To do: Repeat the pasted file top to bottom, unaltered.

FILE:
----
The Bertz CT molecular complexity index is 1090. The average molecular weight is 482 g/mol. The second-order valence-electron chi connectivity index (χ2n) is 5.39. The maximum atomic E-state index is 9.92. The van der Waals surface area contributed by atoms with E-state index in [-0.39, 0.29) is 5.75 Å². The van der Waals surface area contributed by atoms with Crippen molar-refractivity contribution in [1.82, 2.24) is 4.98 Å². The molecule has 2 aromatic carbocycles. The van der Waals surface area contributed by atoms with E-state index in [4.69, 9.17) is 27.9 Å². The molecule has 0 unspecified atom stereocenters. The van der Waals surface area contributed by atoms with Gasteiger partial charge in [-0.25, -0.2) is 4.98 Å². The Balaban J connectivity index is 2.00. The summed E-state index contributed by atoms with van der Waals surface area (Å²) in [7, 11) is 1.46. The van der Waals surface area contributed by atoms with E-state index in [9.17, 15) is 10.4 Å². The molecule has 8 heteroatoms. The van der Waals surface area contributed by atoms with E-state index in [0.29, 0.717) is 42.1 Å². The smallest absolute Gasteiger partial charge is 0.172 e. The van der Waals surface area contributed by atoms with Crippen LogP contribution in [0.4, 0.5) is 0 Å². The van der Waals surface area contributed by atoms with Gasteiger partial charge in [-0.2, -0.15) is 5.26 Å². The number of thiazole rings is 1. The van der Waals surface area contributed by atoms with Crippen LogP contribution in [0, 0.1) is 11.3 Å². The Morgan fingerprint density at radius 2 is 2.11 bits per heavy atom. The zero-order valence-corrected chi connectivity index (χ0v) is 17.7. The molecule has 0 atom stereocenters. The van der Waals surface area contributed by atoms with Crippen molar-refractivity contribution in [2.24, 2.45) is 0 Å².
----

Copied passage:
The Bertz CT molecular complexity index is 1090. The average molecular weight is 482 g/mol. The second-order valence-electron chi connectivity index (χ2n) is 5.39. The maximum atomic E-state index is 9.92. The van der Waals surface area contributed by atoms with E-state index in [-0.39, 0.29) is 5.75 Å². The van der Waals surface area contributed by atoms with Crippen molar-refractivity contribution in [1.82, 2.24) is 4.98 Å². The molecule has 2 aromatic carbocycles. The van der Waals surface area contributed by atoms with E-state index in [4.69, 9.17) is 27.9 Å². The molecule has 0 unspecified atom stereocenters. The van der Waals surface area contributed by atoms with Gasteiger partial charge in [-0.25, -0.2) is 4.98 Å². The Balaban J connectivity index is 2.00. The summed E-state index contributed by atoms with van der Waals surface area (Å²) in [7, 11) is 1.46. The van der Waals surface area contributed by atoms with E-state index in [9.17, 15) is 10.4 Å². The molecule has 8 heteroatoms. The van der Waals surface area contributed by atoms with E-state index in [0.29, 0.717) is 42.1 Å². The smallest absolute Gasteiger partial charge is 0.172 e. The van der Waals surface area contributed by atoms with Crippen LogP contribution in [0.4, 0.5) is 0 Å². The van der Waals surface area contributed by atoms with Gasteiger partial charge in [-0.2, -0.15) is 5.26 Å². The number of thiazole rings is 1. The van der Waals surface area contributed by atoms with Crippen LogP contribution in [0, 0.1) is 11.3 Å². The Morgan fingerprint density at radius 2 is 2.11 bits per heavy atom. The zero-order valence-corrected chi connectivity index (χ0v) is 17.7. The molecule has 0 atom stereocenters. The van der Waals surface area contributed by atoms with Crippen molar-refractivity contribution in [2.24, 2.45) is 0 Å².